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For those looking for pictures of ballplayers taking off their ballcap and recapping themselves, you’re in the wrong place!  Something I’ve noticed from recapping each position is not every hitting position was deep.  Outfielders?  Crazy deep.  1st basemen?  Surprising awful.  2nd basemen?  Solid.  Shortstops?  Sneaky sexy — snexy?  3rd basemen?  Stacked until the end, then there’s a huge dropoff.  Eduardo Escobar is 12th for shortstops (17th here), but Camargo is 19th here and 20th at shortstops, i.e., there’s a drought at the tail end of this like a reverse Wet Tail.  Also, there’s about three guys who don’t have other eligibility.  Managers are using 3rd basemen like utility men.  This recap ranking is from our Fantasy Baseball Player Rater with my comments. The Player Rater allows me to be impartial while looking at how I ranked players in the preseason. Now, let’s get this, young money.  Anyway, here’s the top 20 3rd basemen for 2018 fantasy baseball and how they compare to where I originally ranked them:

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The Arizona Fall League is in full swing and my colleague Jason Pennini is out in the desert taking in Fall League action. Scouting is Jason’s full-time gig, with professional experience last summer with the Milwaukee Brewers organization. So he brings a unique perspective and understanding of what teams are looking for. Not only does Jason touch on some of the top performers in the first week of the AFL, he gives us some instructional league looks. He hit on players like Peter Alonso, Forrest Whitley, Bobby Dalbec, and Jonathan India, among others. It’s another episode of the Razzball Prospect Podcast powered by ProspectsLive.com. As always make sure you stop by Rotowear.com, and support our sponsor by picking up some of the freshest T-shirts out there.

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Here’s what I said two years ago, “We’re gonna find out if the top 20 shortstops are as Ken Bonerific as the top 20 2nd basemen.  Hint:  they are.  Damn, I gotta work on building suspense.  That hint pretty much gives the whole kit away and tacks the kaboodle onto its back as it’s walking out the door.  Goodbye, kit and kaboodle, I just gave you away for nothing.”  And that’s me quoting me!  Then last year, the shortstops collapsed like every piece of furniture you’ve ever put together from Ikea.  This year?  Rebound, baby!  Without further Machado, to recap, this final ranking is from our Fantasy Baseball Player Rater with my comments.  The Player Rater allows me to be impartial while looking at how I ranked them in the preseason.  Anyway, here’s the top 20 shortstops for 2018 fantasy baseball and how they compare to where I originally ranked them:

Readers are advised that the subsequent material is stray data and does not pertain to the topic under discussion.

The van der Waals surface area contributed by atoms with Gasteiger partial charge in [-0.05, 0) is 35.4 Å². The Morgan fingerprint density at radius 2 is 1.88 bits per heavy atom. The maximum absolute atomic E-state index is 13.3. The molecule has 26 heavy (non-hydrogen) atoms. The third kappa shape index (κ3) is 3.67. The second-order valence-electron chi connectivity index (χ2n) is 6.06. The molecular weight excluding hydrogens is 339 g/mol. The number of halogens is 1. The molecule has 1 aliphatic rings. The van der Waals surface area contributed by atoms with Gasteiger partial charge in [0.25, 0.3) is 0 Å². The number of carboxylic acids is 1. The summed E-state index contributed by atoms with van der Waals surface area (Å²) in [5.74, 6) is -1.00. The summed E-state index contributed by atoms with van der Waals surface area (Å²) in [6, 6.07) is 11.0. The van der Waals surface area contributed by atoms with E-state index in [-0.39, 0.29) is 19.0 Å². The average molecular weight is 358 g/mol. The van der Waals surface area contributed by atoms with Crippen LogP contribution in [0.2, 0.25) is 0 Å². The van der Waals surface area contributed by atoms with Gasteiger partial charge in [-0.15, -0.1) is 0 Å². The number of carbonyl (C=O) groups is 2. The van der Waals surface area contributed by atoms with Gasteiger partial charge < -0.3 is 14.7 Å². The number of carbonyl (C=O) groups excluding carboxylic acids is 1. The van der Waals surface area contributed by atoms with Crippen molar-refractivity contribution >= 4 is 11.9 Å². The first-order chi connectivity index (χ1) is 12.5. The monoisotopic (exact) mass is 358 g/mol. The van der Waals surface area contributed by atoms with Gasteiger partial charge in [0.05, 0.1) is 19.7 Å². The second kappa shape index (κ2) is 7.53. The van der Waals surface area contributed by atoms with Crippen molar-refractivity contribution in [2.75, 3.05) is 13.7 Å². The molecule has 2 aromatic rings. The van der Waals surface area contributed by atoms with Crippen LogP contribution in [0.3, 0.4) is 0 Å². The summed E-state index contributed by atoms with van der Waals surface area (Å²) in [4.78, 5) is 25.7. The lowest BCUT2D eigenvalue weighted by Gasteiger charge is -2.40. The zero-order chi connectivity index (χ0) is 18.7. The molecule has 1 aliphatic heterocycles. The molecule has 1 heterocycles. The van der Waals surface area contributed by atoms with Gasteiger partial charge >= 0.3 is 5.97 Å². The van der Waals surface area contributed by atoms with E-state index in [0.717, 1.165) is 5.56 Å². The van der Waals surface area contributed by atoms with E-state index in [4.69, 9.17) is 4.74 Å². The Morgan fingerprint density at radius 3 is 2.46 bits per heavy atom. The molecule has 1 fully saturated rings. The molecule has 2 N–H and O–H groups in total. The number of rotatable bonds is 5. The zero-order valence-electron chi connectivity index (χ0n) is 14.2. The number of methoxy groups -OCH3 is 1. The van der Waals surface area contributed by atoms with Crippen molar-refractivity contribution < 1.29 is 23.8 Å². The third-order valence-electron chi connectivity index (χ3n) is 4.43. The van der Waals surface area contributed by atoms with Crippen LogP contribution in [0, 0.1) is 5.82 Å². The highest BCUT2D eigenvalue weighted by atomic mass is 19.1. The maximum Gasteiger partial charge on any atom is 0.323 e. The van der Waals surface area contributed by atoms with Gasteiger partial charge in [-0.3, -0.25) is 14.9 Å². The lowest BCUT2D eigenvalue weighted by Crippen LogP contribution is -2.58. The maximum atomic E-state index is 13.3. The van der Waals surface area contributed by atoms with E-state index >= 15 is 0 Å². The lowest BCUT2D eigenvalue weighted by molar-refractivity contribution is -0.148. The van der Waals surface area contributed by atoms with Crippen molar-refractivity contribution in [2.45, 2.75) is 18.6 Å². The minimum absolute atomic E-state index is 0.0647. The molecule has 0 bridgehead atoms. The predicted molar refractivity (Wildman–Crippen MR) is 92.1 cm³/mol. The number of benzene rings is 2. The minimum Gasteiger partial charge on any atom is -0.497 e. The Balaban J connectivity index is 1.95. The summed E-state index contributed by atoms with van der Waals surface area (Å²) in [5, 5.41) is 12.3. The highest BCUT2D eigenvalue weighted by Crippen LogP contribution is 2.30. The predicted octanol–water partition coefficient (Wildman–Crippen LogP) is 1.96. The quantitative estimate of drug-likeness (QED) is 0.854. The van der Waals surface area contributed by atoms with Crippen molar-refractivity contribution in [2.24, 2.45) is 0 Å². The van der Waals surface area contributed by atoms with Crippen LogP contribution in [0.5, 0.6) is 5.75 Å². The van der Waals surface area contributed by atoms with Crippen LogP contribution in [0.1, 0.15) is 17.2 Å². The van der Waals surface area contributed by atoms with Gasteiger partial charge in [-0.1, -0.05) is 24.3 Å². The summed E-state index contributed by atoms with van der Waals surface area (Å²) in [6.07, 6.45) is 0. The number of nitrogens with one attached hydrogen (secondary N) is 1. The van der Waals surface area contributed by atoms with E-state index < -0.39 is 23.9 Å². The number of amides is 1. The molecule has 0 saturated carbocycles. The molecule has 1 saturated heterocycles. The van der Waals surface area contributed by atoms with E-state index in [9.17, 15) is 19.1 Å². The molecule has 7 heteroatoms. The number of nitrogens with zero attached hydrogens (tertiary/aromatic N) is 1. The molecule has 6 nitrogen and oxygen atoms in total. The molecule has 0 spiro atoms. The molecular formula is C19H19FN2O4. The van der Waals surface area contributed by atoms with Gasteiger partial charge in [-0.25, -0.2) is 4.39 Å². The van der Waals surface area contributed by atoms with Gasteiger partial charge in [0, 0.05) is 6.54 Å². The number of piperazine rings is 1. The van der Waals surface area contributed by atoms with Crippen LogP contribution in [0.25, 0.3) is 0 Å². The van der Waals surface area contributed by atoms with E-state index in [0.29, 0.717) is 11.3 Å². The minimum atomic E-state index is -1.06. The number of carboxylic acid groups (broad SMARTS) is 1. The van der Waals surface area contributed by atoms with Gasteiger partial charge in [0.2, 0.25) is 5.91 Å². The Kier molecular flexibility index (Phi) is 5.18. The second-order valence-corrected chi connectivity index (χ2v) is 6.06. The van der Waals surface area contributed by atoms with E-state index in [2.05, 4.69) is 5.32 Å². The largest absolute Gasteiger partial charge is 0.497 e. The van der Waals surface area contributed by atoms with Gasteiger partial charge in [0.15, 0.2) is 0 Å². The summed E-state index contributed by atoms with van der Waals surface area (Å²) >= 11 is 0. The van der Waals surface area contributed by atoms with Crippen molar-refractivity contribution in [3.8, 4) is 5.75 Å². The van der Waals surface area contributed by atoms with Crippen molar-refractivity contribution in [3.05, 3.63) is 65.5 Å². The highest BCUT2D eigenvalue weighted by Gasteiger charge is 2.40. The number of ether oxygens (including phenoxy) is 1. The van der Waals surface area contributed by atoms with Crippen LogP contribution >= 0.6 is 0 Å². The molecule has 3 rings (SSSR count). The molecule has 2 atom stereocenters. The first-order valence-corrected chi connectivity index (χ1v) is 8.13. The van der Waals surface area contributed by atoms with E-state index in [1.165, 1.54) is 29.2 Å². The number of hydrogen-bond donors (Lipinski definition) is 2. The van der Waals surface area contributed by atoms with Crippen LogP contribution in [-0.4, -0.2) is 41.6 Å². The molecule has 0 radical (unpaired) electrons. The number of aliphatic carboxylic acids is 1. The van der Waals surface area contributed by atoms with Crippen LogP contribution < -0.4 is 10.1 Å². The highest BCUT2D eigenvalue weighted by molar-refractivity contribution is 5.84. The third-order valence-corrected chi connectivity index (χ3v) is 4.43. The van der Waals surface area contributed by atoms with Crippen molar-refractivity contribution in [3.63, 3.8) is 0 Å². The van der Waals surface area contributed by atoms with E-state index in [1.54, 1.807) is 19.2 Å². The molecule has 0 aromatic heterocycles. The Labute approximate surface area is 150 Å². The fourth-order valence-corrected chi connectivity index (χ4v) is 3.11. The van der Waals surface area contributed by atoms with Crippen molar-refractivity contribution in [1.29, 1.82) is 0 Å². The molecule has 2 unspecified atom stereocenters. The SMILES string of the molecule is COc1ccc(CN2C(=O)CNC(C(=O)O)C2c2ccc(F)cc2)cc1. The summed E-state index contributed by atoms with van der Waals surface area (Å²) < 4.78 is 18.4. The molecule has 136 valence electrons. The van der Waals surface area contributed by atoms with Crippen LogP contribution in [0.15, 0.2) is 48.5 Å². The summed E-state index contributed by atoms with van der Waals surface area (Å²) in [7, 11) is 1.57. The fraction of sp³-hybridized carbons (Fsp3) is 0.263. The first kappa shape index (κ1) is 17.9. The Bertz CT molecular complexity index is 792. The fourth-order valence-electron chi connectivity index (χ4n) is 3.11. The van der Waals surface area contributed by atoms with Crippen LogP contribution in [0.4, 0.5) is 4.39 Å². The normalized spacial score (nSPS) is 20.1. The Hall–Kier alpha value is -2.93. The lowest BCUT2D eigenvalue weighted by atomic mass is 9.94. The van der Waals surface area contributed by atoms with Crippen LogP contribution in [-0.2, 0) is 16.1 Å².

Please, blog, may I have some more?

My 2018 fantasy baseball season may be over, but my 2019 fantasy baseball season has just begun! Justin Mason of Friends with Fantasy Benefits is hosting a series of #2EarlyMocks with fantasy baseball analysts from around the web and he was kind enough to invite me to participate in one of them. For me, it’s never #2Early. Hell, I’ll do a mock draft for 2024 if anyone is willing to host one! I’ll be taking Blaze Jordan #1 overall!

Below you’ll see the first 7 rounds of the 28 round draft. I was assigned the 1st overall pick — which for round 1 (in my opinion) is pretty boring. However, from there it gets interesting — you have a long time to wait and watch a lot of baseball’s top 20 players go off the board. I’ve included each selection’s 2018 ADP ranking so you can see who has gained/lost the most value. Something to note — the number I’ve written below isn’t their actual ADP — just the rank that ADP falls among all players. For example, Christian Yelich’s ADP was actually 41.3, but that leaves him ranked as the 40th player taken off the board — hence the 40.

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The Astros are the defending world champions and just punched their ticket to the 2018 ALCS with a roster full of homegrown studs. So we can excuse them if the current system doesn’t stack up to previous years. And yet, this top ten still boasts three specs that should appear on just about every top 100 list this preseason. The Colin Moran trade and David Paulino’s graduation are the only notable changes to the group from last year. They’re a bit pitching heavy and the current MLB roster doesn’t leave much room for new talent to step into everyday roles, but that’s picking nits. On the plus side, any prospects that do manage to graduate in 2019 – I’m looking at you Kyle Tucker – are stepping into a winning environment and a stacked lineup. This year’s previews will use a simple A, B, C grading system to tier/group the prospects and as always I’m attacking these lists as a fantasy player.